Achievements & Accolades

    • December 19, 2012

Executive Nurse Fellows
Margaret Grey, DrPH, RN, FAAN, (’99) was presented with the 2012 Pathfinder Award from the Friends of the National Institute of Nursing Research (FNINR) at its “NightinGala” event on September 12 in Washington, D.C. This prestigious award is given annually to a nurse researcher whose work exemplifies a long history of scientific contributions in a field that advances understanding of human health and health care.

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Clinical Scholars
Martin Donohoe, MD, FACP, (’94) edited a book, The Public Health and Social Justice Reader, which was published in October. The book collects essays, including several from former Clinical Scholars, that collectively provide an in-depth examination and critical analysis of the impact that a health system founded on principles of equity and equal opportunity can have on society’s well-being.

Kelly Doran, MD, (’11) published a blog post for the Huffington Post, “Hospitals Should Never Discharge Homeless Patients to the Streets,” which argues that homeless patients who leave the hospital cycle through a revolving door of costly, inefficient, and dangerous care, returning to the streets or a shelter, and then back to the hospital again. The story was also included on

In October, Richard D. Krugman, MD, chair of the national advisory committee for the Clinical Scholars program, vice chancellor for health affairs at the University of Colorado–Denver, and dean of the University of Colorado School of Medicine, was selected for honors as a Distinguished Professor at the University of Colorado–Denver. This is the most prestigious honor for faculty at the university.

Raina Merchant, MD, MA, (’07) was featured in a Wall Street Journal article explaining that despite the presence of more than one million automatic external defibrillators (AEDs) in schools, malls, and other buildings, they are exceedingly difficult to find and use. Merchant and colleagues at the University of Pennsylvania completed a project called the MyHeartMap Challenge, a crowdsourcing project for Philadelphia residents to hunt down as many AEDs in the city as they could find.

Anisha I. Patel, MD, MSPH, (’06) received the 2012 American Academy of Pediatrics (AAP) Outstanding Achievement Award in the application of epidemiologic information to child health advocacy. Patel’s NIH-funded K23 project, “Community Partnering to Encourage Healthy Beverage Intake through Child Care,” has focused on working with communities to develop school- and child-care-based interventions and policies to prevent childhood obesity.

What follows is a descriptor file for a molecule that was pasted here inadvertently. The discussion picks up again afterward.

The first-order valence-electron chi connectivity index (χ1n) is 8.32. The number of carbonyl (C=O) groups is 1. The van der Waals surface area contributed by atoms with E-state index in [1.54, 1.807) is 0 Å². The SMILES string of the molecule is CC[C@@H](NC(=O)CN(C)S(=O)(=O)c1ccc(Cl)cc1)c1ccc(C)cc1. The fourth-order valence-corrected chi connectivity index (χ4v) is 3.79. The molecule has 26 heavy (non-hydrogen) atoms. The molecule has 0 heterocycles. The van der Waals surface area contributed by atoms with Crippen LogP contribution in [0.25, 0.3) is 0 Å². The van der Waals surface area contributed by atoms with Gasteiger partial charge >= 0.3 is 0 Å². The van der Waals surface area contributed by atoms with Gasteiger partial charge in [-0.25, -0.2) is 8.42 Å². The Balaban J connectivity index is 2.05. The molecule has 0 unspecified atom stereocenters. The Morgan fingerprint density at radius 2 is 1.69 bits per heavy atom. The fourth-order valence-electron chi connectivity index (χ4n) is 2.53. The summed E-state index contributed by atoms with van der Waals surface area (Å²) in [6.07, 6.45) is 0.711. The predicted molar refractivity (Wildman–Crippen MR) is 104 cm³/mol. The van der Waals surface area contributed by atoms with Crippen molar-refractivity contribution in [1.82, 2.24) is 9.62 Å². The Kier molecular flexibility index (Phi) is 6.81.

Community Health Leaders
Rabbi Elimelech Goldberg, (’04) was the subject of a story in People magazine (October 18, 2012) as part of the magazine’s “Heroes Among Us” series. The story describes Goldberg’s motivation in founding Kids Kicking Cancer, a nonprofit organization dedicated to providing children who have cancer and other serious diseases with free lessons in martial arts, breathing techniques, and meditation. Goldberg is quoted: “When you see a child gain the ability to do this for themselves, and then see them light up in the midst of all this darkness—it’s the most beautiful light in the world.”

Judi Hilman, (’08) was quoted in a Salt Lake Tribune story (November 8, 2012) about the Utah Hospital Association’s non-endorsement of the Medicaid expansion offered under the Patient Protection and Affordable Care Act. Hilman, executive director of the Utah Health Policy Project, is quoted on the possibility of Utah’s ultimately accepting the Medicaid expansion.

Kristy Nichols, MS, (’06) was quoted in a story in the Atlanta Journal-Constitution (October 30, 2012) about budget cuts for Louisiana State University’s 10-hospital health care system. Nichols, Louisiana’s Commissioner of Administration, is quoted as saying that the state “will be aggressive and responsible at the same time and do something that is truly transformational as far as medical education.”

Gabriel Rincon, DDS, (’11) received the 2012 Robert E. Allen Spirit of H.O.P.E. Award from the American Journal of Health Promotion in October. The award is presented annually to an individual who makes an outstanding contribution to serving the health promotion needs of an underserved population or to promoting cultural diversity within health promotion.